If audio playback is PCM’s strength and the navigation system merely adequate, telephony is where things really go south. First, it’s a bit of a shock to pay thousands of pounds for the full infotainment package only to find the Bluetooth connection requires a further £512. Then you discover that support for most brands of handset is extremely marginal.
To cut a long story short, our Cayman test car failed to recognise much less synch with several handsets including a 3G iPhone, HTC Touch HD and a Motorola model. In fact, the only brand of phone it would deign to talk to is Nokia. Our advice therefore is try before you buy if at all possible. Odds are, if you want a Cayman but demand Bluetooth phone functionality, you may have to switch to a Nokia handset. Short of that, you do have the option of the SIM slot in the centre console. But given what a palaver it is to whip the SIM out of some handsets, especially an iPhone, that’s not awfully practical.
Even then, pairing with a Nokia 6301 is a fairly slow process. The initial setup is a chore thanks to Porsche’s decision to eschew the usual four-digit security code for twelve-digit monster. Once you’ve muscled that into your phone, connection takes a further 20 to 25 seconds – which is also the time taken whenever you hop into the car and connect in future.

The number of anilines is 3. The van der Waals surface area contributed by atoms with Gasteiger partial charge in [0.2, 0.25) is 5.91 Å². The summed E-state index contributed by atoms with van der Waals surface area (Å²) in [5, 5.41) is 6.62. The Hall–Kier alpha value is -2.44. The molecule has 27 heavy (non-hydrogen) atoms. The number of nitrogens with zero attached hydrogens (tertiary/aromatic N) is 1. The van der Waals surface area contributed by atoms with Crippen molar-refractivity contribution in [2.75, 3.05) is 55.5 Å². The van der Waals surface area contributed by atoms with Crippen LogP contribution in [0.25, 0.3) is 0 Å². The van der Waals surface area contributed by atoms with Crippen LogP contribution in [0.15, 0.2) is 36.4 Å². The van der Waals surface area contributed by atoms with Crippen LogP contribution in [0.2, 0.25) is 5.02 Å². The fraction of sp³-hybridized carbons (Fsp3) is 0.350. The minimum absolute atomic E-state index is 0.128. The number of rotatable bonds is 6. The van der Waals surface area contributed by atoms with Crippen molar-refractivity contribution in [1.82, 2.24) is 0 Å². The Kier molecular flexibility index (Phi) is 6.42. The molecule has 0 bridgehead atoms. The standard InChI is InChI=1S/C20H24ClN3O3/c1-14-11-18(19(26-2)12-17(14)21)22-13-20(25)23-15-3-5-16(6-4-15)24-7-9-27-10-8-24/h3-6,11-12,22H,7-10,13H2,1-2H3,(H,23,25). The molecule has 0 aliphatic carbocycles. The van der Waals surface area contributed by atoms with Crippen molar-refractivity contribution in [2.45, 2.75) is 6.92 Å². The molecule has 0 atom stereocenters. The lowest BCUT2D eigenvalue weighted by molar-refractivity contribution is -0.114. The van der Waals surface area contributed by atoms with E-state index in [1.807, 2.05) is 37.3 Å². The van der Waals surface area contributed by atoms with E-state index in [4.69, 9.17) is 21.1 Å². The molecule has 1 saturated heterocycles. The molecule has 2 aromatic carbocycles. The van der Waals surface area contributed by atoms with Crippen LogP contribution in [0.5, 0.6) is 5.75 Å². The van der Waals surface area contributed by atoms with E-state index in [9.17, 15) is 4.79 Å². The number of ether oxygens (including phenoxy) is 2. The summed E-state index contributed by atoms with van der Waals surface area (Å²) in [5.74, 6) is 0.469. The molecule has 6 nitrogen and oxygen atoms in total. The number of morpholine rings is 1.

As for the minor matter of making and receiving calls, there are further surprises. For reasons we cannot quite compute, starting and ending phone calls can only be done via the hardware buttons above the touch panel. In other words, when an incoming call appears on the main display, there’s no touch-screen button to accept it. You must tap the hardware button. Not a deal breaker, we admit, but pretty perplexing all the same. Still, at least the system does support the sending and receiving of text messages.